“Ikaw, kailan ka mae-endo?” tanong ko.

“Bakit? Ayaw mo na ‘kong makita?”

“Hindi naman. Ano lang kasi —”

“Sa isang buwan na.”

“May inapplyan ka na ba?”

“Wala pa. Pero marami naman d’yan. Sabi ni Nelson, subukan ko raw mag-sekyu.” Si Nelson ang kasama niya sa kwartong inuupahan, security guard din dito sa mall. “Malamang, dito rin ulit ang bagsak ko.” Kinindatan niya ako na para bang sinasabing sumang-ayon ako sa sinasabi niya. “Ikaw, saan ka?’

“Hindi muna ako magtatrabaho.”

“Bakit?”

“Inaasikaso ko kasi ang mga papeles ko.”

Napakunot ang noo niya sa pagtataka. “Anong meron?” tanong niya.

“Papunta akong Dubai. Nag-apply akong food attendant sa isang hotel do’n. Pinautang ako ng tita ko ng placement fee. Si Tita, nurse ‘yon sa Canada. Mga isang buwan lang, baka makaalis na ‘ko.”

“A.”

It’s a small world, after all. It’s a small world, after all. It’s a small world, after all. It’s a small, small world.

“Paalis ka na pala,” sumbat niya. Hindi, hindi sumbat iyon. Sinabi lang niya ang narinig niya mula sa akin.

Dahan-dahang  huminto ang carousel. Noon ko lang napansin na kaunti lang pala ang mga batang nakasakay, mga lima hanggang pito, kaya hindi lahat ng isang dosenang kabayo ay may hinete. May may paslit na nagpumilit pang manatili sa pagkakasampa, ngunit ang mga magulang ang nagbabayad ng tiket kaya’t lukot ang mga mukhang bumaba sila ng kanilang mga kabayo.  Ilang minuto lang ba iyon? Isa? Dalawa? Tatlo? Sa loob ng sandaling iyon, saan kaya sila nakarating?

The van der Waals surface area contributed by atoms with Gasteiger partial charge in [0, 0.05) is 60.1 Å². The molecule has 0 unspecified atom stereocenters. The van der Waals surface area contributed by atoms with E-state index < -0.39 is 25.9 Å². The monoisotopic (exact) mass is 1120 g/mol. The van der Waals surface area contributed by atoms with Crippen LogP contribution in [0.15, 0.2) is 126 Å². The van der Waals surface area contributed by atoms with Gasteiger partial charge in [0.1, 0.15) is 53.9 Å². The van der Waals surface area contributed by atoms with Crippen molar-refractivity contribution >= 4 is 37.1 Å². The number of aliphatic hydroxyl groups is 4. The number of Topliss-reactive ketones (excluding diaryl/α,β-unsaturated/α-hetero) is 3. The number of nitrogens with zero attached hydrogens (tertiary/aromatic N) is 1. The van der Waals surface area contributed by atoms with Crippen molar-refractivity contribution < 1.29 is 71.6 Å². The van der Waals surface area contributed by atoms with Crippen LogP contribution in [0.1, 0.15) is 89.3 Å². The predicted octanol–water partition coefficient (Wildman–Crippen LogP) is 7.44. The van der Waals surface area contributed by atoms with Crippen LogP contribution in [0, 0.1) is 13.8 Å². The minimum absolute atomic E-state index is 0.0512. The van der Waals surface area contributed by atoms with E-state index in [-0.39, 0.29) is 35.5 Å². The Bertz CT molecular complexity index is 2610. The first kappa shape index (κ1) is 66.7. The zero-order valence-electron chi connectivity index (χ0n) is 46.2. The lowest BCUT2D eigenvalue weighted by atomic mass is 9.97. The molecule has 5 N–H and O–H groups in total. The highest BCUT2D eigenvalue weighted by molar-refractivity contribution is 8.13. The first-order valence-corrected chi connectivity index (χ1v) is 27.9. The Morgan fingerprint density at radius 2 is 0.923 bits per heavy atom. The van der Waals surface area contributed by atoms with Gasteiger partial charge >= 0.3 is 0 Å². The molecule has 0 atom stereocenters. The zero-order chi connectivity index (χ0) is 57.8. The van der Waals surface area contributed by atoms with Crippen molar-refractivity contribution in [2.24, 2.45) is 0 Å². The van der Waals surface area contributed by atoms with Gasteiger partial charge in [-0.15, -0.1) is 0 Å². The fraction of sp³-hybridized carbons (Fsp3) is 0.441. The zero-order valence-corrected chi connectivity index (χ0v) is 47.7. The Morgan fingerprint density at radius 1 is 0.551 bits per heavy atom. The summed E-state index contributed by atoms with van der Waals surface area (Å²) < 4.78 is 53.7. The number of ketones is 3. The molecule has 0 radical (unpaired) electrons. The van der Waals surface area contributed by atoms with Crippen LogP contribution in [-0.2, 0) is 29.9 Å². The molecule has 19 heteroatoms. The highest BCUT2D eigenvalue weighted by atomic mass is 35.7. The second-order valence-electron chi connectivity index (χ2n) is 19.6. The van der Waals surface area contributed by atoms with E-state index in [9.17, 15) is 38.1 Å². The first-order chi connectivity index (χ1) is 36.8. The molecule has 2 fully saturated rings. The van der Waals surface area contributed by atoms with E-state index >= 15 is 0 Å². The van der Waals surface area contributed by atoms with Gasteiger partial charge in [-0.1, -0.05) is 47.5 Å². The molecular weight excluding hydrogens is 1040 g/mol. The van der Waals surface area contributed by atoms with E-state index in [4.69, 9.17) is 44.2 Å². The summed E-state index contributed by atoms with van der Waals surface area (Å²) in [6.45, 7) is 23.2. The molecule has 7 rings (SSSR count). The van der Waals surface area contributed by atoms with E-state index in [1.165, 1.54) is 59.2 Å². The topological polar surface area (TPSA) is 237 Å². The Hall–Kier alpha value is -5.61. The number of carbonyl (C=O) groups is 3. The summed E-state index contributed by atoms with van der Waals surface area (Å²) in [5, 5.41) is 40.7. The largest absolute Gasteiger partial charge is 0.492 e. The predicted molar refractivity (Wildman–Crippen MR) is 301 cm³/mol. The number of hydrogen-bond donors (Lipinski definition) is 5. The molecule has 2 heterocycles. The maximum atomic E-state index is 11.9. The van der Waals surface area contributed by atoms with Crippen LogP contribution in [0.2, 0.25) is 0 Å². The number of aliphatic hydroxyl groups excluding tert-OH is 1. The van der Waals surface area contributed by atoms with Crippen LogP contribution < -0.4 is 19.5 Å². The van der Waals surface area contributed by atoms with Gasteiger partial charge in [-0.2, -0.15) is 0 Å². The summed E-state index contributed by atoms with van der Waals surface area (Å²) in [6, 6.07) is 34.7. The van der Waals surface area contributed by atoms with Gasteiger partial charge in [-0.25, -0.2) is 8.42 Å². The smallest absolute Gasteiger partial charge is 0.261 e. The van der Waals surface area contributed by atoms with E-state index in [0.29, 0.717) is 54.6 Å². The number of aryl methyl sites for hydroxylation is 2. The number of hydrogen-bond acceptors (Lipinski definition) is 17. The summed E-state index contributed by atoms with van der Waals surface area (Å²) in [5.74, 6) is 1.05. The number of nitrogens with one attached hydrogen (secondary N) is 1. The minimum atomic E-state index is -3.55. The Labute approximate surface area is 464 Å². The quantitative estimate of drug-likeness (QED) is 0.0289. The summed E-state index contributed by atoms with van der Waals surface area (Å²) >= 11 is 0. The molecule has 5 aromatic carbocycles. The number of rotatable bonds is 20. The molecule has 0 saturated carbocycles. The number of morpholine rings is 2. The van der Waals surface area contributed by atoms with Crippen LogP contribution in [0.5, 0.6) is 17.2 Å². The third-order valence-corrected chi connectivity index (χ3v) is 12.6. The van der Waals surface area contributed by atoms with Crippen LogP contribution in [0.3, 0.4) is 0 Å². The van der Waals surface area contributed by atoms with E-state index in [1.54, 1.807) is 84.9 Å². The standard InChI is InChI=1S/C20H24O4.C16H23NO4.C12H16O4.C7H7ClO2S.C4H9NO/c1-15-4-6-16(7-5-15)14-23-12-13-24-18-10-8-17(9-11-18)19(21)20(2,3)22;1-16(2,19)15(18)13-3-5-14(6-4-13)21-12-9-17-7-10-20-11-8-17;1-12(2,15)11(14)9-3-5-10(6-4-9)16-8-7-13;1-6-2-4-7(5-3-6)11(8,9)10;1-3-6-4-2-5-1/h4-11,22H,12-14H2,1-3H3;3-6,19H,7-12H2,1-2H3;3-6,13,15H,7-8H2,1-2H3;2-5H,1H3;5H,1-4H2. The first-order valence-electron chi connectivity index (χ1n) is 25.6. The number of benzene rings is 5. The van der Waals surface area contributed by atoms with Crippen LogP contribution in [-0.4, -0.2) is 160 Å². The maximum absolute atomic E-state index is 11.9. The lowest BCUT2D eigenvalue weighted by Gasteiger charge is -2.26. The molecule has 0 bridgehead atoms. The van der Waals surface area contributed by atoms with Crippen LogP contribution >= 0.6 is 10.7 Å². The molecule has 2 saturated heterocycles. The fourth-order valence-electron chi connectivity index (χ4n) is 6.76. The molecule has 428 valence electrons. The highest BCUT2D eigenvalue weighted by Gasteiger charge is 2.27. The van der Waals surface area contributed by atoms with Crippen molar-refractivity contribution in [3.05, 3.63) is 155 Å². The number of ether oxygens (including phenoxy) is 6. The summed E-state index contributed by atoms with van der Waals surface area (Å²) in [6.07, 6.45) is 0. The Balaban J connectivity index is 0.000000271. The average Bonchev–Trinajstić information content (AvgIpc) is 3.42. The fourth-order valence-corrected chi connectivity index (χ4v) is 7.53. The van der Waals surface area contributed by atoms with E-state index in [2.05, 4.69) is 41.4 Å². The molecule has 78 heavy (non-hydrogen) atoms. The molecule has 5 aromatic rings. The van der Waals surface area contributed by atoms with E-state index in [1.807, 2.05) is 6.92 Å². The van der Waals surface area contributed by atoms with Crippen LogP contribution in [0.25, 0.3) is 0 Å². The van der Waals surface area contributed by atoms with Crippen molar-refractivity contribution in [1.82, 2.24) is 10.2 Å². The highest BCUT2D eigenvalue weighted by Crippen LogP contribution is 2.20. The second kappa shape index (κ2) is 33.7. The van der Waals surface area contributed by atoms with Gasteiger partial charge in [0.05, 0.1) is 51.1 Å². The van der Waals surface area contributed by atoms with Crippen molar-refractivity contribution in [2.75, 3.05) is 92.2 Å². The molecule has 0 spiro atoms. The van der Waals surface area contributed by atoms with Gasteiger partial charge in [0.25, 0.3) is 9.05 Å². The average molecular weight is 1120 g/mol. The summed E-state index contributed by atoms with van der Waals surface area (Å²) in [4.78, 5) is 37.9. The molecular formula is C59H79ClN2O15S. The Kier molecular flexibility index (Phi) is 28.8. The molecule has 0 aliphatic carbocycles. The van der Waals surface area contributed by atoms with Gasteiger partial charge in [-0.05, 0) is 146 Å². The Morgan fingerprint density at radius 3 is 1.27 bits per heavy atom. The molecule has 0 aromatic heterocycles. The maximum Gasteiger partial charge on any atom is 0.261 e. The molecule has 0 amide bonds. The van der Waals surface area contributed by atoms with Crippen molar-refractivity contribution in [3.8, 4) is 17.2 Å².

Tumuwid sa pagkakatayo si Danjun. Muli, naroon sa kanyang mukha ang ngiti. Muli, siya na ang operator ng carousel.

“Di ka talaga sasakay?”

Umiling ako, pilit na ngumiti. “Sige, alis na ‘ko.”

“Sige.”

Nilapitan niya ang mga nagsisibaba, inalalayan ang mga bata. Ilang saglit pa’y nakalabas na ang lahat ng mga tao. Nakayukong naiwan ang mga kabayong may palamuting mga rosas. rcc

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Film, Personal Experiences, Social Issues

Messiahs in our minds

Image source:  Interaksyon.com

Image source: Interaksyon.com

I like observing people and thinking about what their individual actions say about the entire culture. Recently, I’ve been noticing a particular attitude among Filipinos: most of us harbor what I have come to call as messianic mentality. In the face of problems, instead of tackling them ourselves, we tend to turn to a supposedly more powerful entity – the messiahs who would bring us salvation.

As a city hall employee, I get to see this attitude play right before my eyes. The offices of the mayor and the councilors are paid visits everyday by constituents who each have their own requests: a mother wanting to avail her son of Mayor’s scholarship grant, an elderly seeking financial assistance for her medication from Councilor So-and-so.

Every time I show these people the way to those offices, I feel frustration creep in. Can’t they really fend for themselves that they have to rely on dole-outs from politicians? Have they really ran out of opportunities that they are now simply expecting solutions to their problems fall whole on their laps like manna from heaven?